The Sophist at Play in Court: Apuleius' Apology and His Literary Career
This paper argues that Apuleius is concerned to show himself the master of literary paideia both Greekand Latin, bothasanauthorandasa reader,and to promote both his ownacquittaland subsequent sophistic career thereby. In this work we find the sophist in court ranging in learned play through the whole field of literature, wittily demonstrating his cultural capitalasa key tool in his self-defence.
First, I consider the Apology as a kind of self-promoting catalogue of Apuleius’ own works. Second, I argue that the Apology presentsan equally self-praising strategy of demonstratinga wide range of literary learning on the part of itsauthor (‘Apuleius’ Book Club’). Finally, I consider the forensic role of these featuresand their roles in the subsequent publication of the speechasa major stage in Apuleius’ literary career.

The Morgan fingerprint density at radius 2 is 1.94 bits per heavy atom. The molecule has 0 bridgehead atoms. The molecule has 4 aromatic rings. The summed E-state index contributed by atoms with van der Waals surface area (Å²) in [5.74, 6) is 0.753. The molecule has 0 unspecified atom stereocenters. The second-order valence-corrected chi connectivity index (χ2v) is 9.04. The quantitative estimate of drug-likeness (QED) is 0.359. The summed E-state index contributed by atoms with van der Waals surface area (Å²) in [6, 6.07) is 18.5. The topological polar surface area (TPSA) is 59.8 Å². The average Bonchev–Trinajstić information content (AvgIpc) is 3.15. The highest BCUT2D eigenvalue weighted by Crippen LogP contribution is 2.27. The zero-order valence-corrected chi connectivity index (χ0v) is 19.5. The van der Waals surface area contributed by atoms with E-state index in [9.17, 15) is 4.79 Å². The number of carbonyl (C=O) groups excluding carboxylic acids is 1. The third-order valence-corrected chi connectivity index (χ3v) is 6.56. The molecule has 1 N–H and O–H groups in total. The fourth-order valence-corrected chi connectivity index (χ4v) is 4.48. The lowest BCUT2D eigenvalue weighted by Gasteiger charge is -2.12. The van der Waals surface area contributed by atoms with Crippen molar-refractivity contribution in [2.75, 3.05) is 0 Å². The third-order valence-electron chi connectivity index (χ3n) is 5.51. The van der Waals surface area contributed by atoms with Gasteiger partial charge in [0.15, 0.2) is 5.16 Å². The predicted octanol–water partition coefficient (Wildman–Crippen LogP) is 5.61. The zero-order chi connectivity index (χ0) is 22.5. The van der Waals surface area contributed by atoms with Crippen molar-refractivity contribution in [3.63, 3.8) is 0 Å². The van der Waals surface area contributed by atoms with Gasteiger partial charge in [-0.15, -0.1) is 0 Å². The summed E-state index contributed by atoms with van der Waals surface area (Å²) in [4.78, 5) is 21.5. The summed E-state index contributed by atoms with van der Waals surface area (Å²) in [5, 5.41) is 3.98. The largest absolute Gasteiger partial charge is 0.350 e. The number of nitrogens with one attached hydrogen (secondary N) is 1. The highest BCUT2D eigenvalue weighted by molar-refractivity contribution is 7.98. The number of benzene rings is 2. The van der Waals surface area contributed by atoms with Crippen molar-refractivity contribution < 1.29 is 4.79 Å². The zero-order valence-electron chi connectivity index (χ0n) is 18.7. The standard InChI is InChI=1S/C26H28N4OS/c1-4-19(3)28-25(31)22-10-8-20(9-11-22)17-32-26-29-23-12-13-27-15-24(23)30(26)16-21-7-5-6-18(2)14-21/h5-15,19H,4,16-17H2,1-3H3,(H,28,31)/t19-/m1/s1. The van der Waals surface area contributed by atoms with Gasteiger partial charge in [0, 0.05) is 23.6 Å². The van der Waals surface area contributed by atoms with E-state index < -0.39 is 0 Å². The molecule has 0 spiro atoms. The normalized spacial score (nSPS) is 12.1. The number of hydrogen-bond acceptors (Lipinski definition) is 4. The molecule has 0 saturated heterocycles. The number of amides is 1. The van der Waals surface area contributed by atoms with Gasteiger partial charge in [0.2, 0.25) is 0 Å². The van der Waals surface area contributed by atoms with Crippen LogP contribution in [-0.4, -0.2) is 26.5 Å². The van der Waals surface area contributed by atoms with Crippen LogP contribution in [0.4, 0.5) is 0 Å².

In the original context, the conscious learning of the speech is likely to have beenaimedat the elite hearersand particularlyat the learned judge, Claudius Maximus,aformer tutor of Marcus Aurelius. In the published speech, which Iassume was revisedand issued later, Apuleius is likely to be using the high profile of his victoryamongst the elite of Roman North Africato promote his future literaryand social career inawork which may have been his first major literaryachievement.
Stephen J. Harrison is Professor of Classical Languages and Literature at the Universityof Oxfordand Fellow and Tutor in Classics at Corpus ChristiCollege, Oxford. His extensive publications on Apuleius include Apuleius: A Latin Sophist (OUP, 2000), [with John Hilton and Vincent Hunink] Apuleius: Rhetorical Works (OUP, 2001), and [as part of the Groningen Apuleius group] A Commentary on Apuleius Metamorphoses IV.28–VI.24 (Egbert Forsten, 2004).